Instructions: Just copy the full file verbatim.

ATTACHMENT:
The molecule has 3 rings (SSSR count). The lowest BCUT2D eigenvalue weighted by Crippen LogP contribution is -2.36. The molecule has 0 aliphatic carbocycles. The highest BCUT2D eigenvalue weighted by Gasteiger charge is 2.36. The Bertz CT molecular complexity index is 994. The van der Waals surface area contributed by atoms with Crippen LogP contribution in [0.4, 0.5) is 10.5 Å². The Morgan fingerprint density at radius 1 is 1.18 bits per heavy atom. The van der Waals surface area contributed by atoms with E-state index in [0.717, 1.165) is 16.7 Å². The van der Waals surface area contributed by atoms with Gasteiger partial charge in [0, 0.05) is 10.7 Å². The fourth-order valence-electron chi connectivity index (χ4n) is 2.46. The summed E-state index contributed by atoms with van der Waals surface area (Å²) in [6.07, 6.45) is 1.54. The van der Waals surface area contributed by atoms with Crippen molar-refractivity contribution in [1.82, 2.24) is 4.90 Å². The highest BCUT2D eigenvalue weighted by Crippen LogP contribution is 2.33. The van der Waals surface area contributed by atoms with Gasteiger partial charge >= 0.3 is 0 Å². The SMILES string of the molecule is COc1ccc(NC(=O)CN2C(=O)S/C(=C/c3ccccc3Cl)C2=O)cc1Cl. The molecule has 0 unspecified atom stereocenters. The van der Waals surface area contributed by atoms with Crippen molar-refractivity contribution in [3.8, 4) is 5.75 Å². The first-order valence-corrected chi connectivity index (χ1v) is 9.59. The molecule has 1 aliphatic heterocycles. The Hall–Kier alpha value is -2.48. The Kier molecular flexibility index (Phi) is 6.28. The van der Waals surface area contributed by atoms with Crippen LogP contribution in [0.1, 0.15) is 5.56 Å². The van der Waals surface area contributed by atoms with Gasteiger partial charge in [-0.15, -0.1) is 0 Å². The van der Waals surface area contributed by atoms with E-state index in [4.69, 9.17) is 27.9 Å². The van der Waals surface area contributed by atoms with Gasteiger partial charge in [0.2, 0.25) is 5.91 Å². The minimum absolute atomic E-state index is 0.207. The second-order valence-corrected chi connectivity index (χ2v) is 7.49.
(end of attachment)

The molecule has 3 rings (SSSR count). The lowest BCUT2D eigenvalue weighted by Crippen LogP contribution is -2.36. The molecule has 0 aliphatic carbocycles. The highest BCUT2D eigenvalue weighted by Gasteiger charge is 2.36. The Bertz CT molecular complexity index is 994. The van der Waals surface area contributed by atoms with Crippen LogP contribution in [0.4, 0.5) is 10.5 Å². The Morgan fingerprint density at radius 1 is 1.18 bits per heavy atom. The van der Waals surface area contributed by atoms with E-state index in [0.717, 1.165) is 16.7 Å². The van der Waals surface area contributed by atoms with Gasteiger partial charge in [0, 0.05) is 10.7 Å². The fourth-order valence-electron chi connectivity index (χ4n) is 2.46. The summed E-state index contributed by atoms with van der Waals surface area (Å²) in [6.07, 6.45) is 1.54. The van der Waals surface area contributed by atoms with Crippen molar-refractivity contribution in [1.82, 2.24) is 4.90 Å². The highest BCUT2D eigenvalue weighted by Crippen LogP contribution is 2.33. The van der Waals surface area contributed by atoms with Gasteiger partial charge >= 0.3 is 0 Å². The SMILES string of the molecule is COc1ccc(NC(=O)CN2C(=O)S/C(=C/c3ccccc3Cl)C2=O)cc1Cl. The molecule has 0 unspecified atom stereocenters. The van der Waals surface area contributed by atoms with Crippen molar-refractivity contribution in [3.8, 4) is 5.75 Å². The first-order valence-corrected chi connectivity index (χ1v) is 9.59. The molecule has 1 aliphatic heterocycles. The Hall–Kier alpha value is -2.48. The Kier molecular flexibility index (Phi) is 6.28. The van der Waals surface area contributed by atoms with Crippen LogP contribution in [0.1, 0.15) is 5.56 Å². The van der Waals surface area contributed by atoms with Gasteiger partial charge in [-0.15, -0.1) is 0 Å². The van der Waals surface area contributed by atoms with E-state index in [4.69, 9.17) is 27.9 Å². The van der Waals surface area contributed by atoms with Gasteiger partial charge in [0.2, 0.25) is 5.91 Å². The minimum absolute atomic E-state index is 0.207. The second-order valence-corrected chi connectivity index (χ2v) is 7.49.